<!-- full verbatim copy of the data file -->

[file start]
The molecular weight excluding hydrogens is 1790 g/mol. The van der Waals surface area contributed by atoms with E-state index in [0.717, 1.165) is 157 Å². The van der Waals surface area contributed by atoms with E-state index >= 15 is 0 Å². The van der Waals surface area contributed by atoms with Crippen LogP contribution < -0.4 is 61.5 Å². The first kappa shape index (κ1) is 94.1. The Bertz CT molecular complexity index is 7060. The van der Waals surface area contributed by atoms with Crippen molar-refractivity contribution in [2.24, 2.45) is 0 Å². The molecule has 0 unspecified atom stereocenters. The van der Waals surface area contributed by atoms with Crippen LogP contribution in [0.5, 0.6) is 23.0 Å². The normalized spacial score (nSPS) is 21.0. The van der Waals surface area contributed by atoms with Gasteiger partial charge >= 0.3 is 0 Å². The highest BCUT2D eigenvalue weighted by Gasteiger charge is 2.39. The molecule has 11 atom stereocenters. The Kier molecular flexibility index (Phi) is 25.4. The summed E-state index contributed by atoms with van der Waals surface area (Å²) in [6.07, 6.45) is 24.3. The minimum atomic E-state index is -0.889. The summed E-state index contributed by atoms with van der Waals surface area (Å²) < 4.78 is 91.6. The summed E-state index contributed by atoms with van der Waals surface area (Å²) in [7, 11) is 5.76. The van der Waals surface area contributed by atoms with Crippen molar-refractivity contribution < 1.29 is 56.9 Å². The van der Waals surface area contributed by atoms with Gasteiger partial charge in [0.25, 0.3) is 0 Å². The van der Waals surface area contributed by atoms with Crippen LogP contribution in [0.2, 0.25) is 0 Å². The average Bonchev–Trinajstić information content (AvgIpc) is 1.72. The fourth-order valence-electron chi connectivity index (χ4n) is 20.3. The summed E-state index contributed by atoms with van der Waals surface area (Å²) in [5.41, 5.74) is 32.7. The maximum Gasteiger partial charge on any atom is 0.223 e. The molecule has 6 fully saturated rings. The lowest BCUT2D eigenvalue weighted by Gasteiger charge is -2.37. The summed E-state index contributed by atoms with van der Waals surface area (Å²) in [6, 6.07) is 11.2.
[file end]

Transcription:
The molecular weight excluding hydrogens is 1790 g/mol. The van der Waals surface area contributed by atoms with E-state index in [0.717, 1.165) is 157 Å². The van der Waals surface area contributed by atoms with E-state index >= 15 is 0 Å². The van der Waals surface area contributed by atoms with Crippen LogP contribution < -0.4 is 61.5 Å². The first kappa shape index (κ1) is 94.1. The Bertz CT molecular complexity index is 7060. The van der Waals surface area contributed by atoms with Crippen molar-refractivity contribution in [2.24, 2.45) is 0 Å². The molecule has 0 unspecified atom stereocenters. The van der Waals surface area contributed by atoms with Crippen LogP contribution in [0.5, 0.6) is 23.0 Å². The normalized spacial score (nSPS) is 21.0. The van der Waals surface area contributed by atoms with Gasteiger partial charge >= 0.3 is 0 Å². The highest BCUT2D eigenvalue weighted by Gasteiger charge is 2.39. The molecule has 11 atom stereocenters. The Kier molecular flexibility index (Phi) is 25.4. The summed E-state index contributed by atoms with van der Waals surface area (Å²) in [6.07, 6.45) is 24.3. The minimum atomic E-state index is -0.889. The summed E-state index contributed by atoms with van der Waals surface area (Å²) < 4.78 is 91.6. The summed E-state index contributed by atoms with van der Waals surface area (Å²) in [7, 11) is 5.76. The van der Waals surface area contributed by atoms with Crippen molar-refractivity contribution < 1.29 is 56.9 Å². The van der Waals surface area contributed by atoms with Gasteiger partial charge in [0.25, 0.3) is 0 Å². The van der Waals surface area contributed by atoms with Crippen LogP contribution in [0.2, 0.25) is 0 Å². The average Bonchev–Trinajstić information content (AvgIpc) is 1.72. The fourth-order valence-electron chi connectivity index (χ4n) is 20.3. The summed E-state index contributed by atoms with van der Waals surface area (Å²) in [5.41, 5.74) is 32.7. The maximum Gasteiger partial charge on any atom is 0.223 e. The molecule has 6 fully saturated rings. The lowest BCUT2D eigenvalue weighted by Gasteiger charge is -2.37. The summed E-state index contributed by atoms with van der Waals surface area (Å²) in [6, 6.07) is 11.2.